The majority of carbon dioxide emissions primarily occur during the fueling process and construction of the plant but not during electricity generation. The overall pollutant generation from nuclear plants is relatively modest compared with fossil fuel energy generation.
Currently, nuclear energy usage cuts more than 555 million metric tons of carbon production each year. The greenhouse reduction is an excellent sign of how crossing over to nuclear energy will reduce the long-term impact on global climate change.
Disadvantages of Nuclear Power
Nuclear energy is a promising alternate and reliable energy resource for future electricity needs. However, there are numerous drawbacks to nuclear energy to consider, particularly its environmental impact in the future.
Expensive to Construct
Nuclear power plants are affordable to operate but are relatively expensive to construct. The expected cost of nuclear plant construction has increased from $2- $4 billion to $9 billion between 2002 and 2008 and often, their cost estimates are surpassed during construction.
Aside from the cost of constructing a power plant, nuclear reactors must allocate funds for waste that is generated, which must be stored in cooled facilities with strict security protocols. All the costs and expenditures make nuclear power rather costly upfront.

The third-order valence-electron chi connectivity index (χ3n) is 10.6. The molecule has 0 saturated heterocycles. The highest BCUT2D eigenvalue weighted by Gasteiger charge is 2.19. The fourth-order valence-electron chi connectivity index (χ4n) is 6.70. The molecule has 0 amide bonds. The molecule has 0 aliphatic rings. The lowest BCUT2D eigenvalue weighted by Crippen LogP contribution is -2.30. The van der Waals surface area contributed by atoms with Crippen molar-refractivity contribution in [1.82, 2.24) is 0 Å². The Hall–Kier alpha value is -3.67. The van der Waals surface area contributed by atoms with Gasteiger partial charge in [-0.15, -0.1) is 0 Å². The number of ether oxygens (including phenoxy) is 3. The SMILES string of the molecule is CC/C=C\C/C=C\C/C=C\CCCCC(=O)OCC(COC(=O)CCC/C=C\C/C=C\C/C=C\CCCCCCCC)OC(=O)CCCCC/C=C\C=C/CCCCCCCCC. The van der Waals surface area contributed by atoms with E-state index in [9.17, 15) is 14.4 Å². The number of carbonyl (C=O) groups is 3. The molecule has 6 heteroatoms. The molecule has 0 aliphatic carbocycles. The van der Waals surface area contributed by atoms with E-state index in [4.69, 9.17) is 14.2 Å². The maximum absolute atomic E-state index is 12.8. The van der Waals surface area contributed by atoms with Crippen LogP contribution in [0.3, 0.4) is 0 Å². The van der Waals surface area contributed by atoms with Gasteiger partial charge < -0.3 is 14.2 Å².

Generation of radioactive waste
While no emissions are produced in nuclear energy generation, a bi-product of radioactive waste is developed. The waste must be stored in secure facilities to avoid polluting the environment. Radiation is not harmful in small quantities, but radioactive waste from nuclear plants is hazardous.
Storage of radioactive waste is a significant concern and cost for nuclear power plants. There is no way to destroy nuclear waste; the only current solution is to seal and store it in deep underground facilities. As technology improves, there will hopefully be the development of better ways of storing radioactive waste in the near future.